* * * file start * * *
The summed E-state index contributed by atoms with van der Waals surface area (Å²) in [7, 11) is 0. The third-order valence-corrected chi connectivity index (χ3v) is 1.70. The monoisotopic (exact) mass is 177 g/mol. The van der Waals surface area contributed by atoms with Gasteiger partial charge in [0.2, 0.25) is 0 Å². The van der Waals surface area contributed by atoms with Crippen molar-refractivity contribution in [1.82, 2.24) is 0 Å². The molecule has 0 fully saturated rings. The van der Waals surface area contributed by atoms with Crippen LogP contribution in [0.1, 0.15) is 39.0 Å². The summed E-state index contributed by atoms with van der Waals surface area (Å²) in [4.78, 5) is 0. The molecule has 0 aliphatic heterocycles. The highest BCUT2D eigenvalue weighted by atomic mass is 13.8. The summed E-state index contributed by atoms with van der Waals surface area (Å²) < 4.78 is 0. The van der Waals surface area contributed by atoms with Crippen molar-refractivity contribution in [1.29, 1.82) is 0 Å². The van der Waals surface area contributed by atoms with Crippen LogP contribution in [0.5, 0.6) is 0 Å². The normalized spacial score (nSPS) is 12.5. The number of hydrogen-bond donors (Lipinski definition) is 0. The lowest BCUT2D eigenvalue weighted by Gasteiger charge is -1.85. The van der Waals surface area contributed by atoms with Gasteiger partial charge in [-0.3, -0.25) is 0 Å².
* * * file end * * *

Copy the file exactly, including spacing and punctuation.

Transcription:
The summed E-state index contributed by atoms with van der Waals surface area (Å²) in [7, 11) is 0. The third-order valence-corrected chi connectivity index (χ3v) is 1.70. The monoisotopic (exact) mass is 177 g/mol. The van der Waals surface area contributed by atoms with Gasteiger partial charge in [0.2, 0.25) is 0 Å². The van der Waals surface area contributed by atoms with Crippen molar-refractivity contribution in [1.82, 2.24) is 0 Å². The molecule has 0 fully saturated rings. The van der Waals surface area contributed by atoms with Crippen LogP contribution in [0.1, 0.15) is 39.0 Å². The summed E-state index contributed by atoms with van der Waals surface area (Å²) in [4.78, 5) is 0. The molecule has 0 aliphatic heterocycles. The highest BCUT2D eigenvalue weighted by atomic mass is 13.8. The summed E-state index contributed by atoms with van der Waals surface area (Å²) < 4.78 is 0. The van der Waals surface area contributed by atoms with Crippen molar-refractivity contribution in [1.29, 1.82) is 0 Å². The van der Waals surface area contributed by atoms with Crippen LogP contribution in [0.5, 0.6) is 0 Å². The normalized spacial score (nSPS) is 12.5. The number of hydrogen-bond donors (Lipinski definition) is 0. The lowest BCUT2D eigenvalue weighted by Gasteiger charge is -1.85. The van der Waals surface area contributed by atoms with Gasteiger partial charge in [-0.3, -0.25) is 0 Å².